untenable as Heller’s right of self-defense.
Because the Amendment protects only a state right to maintain and arm militia, and has nothing to do with any individual right, what gun-control and rights advocates have argued the last two decades in the Supreme Court, and in over a thousand lower courts since, has been wrong, both legal delusions, and a tragic waste. Each and every day, Americans are paying the price.
A self-defeating legal strategy not to challenge Heller has only perpetuated its deadly effects in homes across America, and enabled its steady extension to the streets.
The opportunity for challenging Heller has been there for a decade, closed by gun control’s calculation and fear that doing so might result in something worse. One wonders what could be worse than Heller fueling an ever-worsening epidemic—one that gun control invited, allowed to grow, and chose to ignore.
Its fatal miscalculations, fearfulness, and failure to correct its untenable legal strategy, make even less sense as the federal courts and soon the Supreme Court take up public carry, accelerating the epidemic.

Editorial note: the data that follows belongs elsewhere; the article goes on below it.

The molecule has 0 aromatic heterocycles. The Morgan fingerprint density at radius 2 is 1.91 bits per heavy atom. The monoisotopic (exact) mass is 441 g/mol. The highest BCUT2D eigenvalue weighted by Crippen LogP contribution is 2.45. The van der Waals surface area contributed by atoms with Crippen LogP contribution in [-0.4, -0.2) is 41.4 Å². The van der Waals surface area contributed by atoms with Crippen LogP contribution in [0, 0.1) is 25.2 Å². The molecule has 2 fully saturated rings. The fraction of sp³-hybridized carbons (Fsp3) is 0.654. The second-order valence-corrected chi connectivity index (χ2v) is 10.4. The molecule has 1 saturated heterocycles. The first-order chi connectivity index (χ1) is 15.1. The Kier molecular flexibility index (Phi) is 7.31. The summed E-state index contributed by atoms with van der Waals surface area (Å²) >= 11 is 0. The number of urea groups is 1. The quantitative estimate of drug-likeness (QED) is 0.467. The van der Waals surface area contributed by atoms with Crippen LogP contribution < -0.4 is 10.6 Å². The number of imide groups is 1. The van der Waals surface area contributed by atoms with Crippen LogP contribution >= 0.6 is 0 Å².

Rather than continue to act out of miscalculation and fear, now is the time for a pivot to challenge Heller. Gun control, and the nation, should be winning these legal battles and the war, returning to legislatures policy choices Heller took “off the table.” Nothing in the Amendment prevents legislative restrictions on guns, subjecting guns to product liability and research, or owners to training, licensing, and insurance. Nothing prevents restoring public safety, and the domestic tranquility promised in the Constitution.
A self-defeating public relations strategy is summed up by gun control’s message that people should overlook the fact gun violence is worsening because “we are winning.”
So too are its messages—“The 2nd Amendment isn’t the problem” and “Keep the 2nd Amendment and strengthen gun laws”—which ignore the elephant in the room. As Justice Stevens recognized in urging Heller be overturned, the marginal reforms it allows are “no cure” for the worsening epidemic.